Carl Johan Casten Carlberg is Uppsala Student of 2019

19 November 2019

Carl Johan Casten Carlberg recieved the scholarship at the Anders Wall lecture.

This year’s Uppsala Student of the Year is in his seventh semester of the Master’s Programme in Sociotechnical Systems Engineering. Alongside his studies, he has been a powerful driving force, on a volunteer basis, in the Engineer to Engineer integration project and also done voluntary work for Snerikes nation.

The Uppsala Student of the Year scholarship is awarded by the Anders Wall Foundation. Under its Statutes, those eligible are students who have developed entrepreneurship in connection with their education; distinguished themselves by their good, creative contributions to the University; taken part in the Student Union and/or student nation activities; or made special efforts in support of other students.

“It’s an incredible pleasure and honour to receive the award. It also feels that great trust has been placed in me, and I want to uphold it by continuing to be involved in the issues I’m passionate about,” says Carl Johan Casten Carlberg, who is spending this semester as an exchange student in Valencia, Spain.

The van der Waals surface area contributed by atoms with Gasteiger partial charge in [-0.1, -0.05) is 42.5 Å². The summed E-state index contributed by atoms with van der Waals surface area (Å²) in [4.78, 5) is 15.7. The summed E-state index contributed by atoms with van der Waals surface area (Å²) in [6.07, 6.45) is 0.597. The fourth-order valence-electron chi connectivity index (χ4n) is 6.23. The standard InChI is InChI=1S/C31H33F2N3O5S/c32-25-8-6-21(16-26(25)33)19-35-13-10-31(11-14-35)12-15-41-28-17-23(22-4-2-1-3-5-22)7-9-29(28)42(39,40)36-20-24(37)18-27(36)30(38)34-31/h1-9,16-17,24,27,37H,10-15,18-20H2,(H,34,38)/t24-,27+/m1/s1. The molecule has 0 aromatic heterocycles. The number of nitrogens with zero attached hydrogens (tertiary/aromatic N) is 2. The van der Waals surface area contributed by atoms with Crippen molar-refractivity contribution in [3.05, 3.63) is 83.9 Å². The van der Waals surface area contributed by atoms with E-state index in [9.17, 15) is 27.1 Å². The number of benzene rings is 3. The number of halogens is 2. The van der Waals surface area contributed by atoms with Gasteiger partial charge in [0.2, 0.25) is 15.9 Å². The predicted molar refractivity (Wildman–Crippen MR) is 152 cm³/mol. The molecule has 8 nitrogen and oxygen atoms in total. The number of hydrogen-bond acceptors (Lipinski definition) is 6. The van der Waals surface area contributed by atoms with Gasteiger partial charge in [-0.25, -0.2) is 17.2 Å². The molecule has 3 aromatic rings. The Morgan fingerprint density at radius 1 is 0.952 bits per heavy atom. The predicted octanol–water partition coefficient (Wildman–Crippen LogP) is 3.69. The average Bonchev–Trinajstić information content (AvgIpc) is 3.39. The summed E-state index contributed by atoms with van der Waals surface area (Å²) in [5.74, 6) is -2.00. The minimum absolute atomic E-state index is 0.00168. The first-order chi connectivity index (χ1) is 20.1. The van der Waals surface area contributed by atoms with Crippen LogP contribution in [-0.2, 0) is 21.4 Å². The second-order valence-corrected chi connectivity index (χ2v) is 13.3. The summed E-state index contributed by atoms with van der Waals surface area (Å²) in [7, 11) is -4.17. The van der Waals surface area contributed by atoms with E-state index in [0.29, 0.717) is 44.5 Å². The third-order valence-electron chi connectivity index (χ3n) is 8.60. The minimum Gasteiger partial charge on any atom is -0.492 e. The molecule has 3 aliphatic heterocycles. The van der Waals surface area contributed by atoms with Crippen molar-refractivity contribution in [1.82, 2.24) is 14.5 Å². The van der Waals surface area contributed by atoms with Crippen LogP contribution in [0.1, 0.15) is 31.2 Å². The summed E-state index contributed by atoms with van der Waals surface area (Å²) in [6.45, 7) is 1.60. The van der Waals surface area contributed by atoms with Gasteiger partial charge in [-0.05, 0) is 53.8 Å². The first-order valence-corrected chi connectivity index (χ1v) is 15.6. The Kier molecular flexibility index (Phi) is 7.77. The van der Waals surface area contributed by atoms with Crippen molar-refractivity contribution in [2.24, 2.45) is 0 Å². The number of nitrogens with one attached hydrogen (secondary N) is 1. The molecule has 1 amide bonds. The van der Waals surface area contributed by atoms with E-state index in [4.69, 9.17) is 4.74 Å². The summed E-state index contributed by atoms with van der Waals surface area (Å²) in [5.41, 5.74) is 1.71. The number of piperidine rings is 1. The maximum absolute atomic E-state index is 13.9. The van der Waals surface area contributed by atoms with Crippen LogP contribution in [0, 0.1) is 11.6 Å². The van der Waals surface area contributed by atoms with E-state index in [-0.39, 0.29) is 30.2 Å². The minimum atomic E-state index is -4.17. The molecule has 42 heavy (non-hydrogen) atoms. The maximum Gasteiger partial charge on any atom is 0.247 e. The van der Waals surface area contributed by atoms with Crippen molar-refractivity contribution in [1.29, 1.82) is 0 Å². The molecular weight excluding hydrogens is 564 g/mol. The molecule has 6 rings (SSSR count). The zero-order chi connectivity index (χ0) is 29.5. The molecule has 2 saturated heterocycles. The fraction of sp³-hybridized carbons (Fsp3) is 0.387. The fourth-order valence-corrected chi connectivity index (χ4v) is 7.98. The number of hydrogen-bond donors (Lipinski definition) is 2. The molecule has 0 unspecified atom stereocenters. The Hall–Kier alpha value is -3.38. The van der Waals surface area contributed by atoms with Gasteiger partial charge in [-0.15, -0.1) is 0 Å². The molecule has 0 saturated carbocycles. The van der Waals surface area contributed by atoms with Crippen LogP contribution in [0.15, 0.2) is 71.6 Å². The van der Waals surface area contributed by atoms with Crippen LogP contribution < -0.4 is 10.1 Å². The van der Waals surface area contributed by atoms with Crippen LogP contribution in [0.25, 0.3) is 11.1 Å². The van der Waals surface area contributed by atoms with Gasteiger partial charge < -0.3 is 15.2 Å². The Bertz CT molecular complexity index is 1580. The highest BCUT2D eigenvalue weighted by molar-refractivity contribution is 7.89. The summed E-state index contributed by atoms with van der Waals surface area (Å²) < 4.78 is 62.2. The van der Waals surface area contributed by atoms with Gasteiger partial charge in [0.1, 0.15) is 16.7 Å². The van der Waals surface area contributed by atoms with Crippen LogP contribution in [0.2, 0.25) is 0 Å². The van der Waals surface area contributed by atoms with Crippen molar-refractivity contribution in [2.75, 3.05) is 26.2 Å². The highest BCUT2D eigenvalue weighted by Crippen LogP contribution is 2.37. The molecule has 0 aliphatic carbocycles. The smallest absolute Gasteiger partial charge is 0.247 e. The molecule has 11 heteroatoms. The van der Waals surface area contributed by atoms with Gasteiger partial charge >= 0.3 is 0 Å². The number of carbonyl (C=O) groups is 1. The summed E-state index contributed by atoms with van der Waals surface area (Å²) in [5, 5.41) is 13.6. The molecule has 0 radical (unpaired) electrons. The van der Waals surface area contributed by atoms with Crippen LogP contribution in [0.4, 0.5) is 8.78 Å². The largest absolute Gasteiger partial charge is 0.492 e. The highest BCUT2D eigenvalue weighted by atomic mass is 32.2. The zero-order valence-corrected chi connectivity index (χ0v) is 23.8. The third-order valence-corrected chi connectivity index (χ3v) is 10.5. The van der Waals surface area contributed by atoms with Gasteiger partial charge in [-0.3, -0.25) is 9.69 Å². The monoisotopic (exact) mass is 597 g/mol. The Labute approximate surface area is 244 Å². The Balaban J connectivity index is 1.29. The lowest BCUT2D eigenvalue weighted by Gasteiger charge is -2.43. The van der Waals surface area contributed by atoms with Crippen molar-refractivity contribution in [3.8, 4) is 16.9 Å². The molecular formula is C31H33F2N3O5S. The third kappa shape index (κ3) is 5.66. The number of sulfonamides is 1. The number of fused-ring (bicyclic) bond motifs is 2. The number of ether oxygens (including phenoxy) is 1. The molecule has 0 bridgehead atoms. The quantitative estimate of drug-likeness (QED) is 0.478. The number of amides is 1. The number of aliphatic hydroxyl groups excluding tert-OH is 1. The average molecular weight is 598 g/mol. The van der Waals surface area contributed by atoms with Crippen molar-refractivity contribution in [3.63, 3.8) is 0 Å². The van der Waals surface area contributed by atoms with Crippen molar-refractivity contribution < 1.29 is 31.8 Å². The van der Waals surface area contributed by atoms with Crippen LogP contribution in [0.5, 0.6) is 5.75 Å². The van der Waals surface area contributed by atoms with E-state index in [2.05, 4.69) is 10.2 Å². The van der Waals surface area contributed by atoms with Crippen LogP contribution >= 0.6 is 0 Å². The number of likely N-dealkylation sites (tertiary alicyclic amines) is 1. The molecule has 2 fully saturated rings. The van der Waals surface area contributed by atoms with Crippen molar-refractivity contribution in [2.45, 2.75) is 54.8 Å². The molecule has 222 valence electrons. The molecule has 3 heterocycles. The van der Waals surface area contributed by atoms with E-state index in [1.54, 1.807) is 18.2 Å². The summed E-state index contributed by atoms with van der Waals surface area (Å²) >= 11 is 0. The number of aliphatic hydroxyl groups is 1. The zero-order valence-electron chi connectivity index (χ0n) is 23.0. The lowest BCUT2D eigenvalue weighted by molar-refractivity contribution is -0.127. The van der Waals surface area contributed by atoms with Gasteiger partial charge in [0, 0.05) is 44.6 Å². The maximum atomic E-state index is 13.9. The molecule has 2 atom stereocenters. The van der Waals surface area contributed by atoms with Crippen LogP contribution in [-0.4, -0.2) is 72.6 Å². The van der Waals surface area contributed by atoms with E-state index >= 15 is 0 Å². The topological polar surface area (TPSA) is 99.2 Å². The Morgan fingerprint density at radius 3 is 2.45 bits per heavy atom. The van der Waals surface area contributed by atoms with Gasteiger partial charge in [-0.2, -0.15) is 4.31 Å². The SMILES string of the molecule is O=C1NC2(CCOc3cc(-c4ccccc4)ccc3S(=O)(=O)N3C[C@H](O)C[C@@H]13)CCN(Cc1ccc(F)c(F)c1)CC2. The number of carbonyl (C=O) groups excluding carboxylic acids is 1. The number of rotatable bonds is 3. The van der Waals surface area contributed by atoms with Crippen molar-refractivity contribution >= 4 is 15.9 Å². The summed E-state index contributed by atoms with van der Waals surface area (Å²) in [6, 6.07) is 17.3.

Ever since his third week at the University, he has been intensely involved in Engineer to Engineer, a committee of the Engineers Without Borders organisation. These days, Carl Johan is also an elected member of Engineers Without Borders’ national steering group.

How come you’re particularly passionate about Engineer to Engineer?

“Because it’s terrible when people have to suffer from circumstances they can’t influence. Within Engineer to Engineer, we’ve been able to help asylum seekers enter the labour market and get clear results in the form of happy people. It was amazing! The group’s involvement is also captivating, which made every meeting fun.”

An exchange year in Ecuador while Carl Johan was at upper secondary school left a strong impression on him. It opened his eyes to people’s differing prospects in life, and inspired his commitment to make a difference. Later, while backpacking in South America, his former ‘host city’ was hit by a severe earthquake. He travelled there and organised a relief project that raised money and bought basic supplies.

“When the earthquake hit Ecuador, the UNHCR (the UN refugee agency) and the Red Cross were on the spot very rapidly and did a hugely important job. Since then, my dream has been to work for a UN body, but in a role where I can use my skills as an interdisciplinary engineer. But I have many dreams and, as long as I get to do something where I feel I can help improve society, I’m open to most ideas.”

What’s your advice to other students wishing to get involved in vital issues at uni?

“Try things out. Find an issue you’re passionate about and a group that’s working on it. If there isn’t one, create one. The great thing about student life is that no one knows anything from the beginning: no one expects you to know anything when you start. Follow your gut feeling and you’ll learn as you go along!”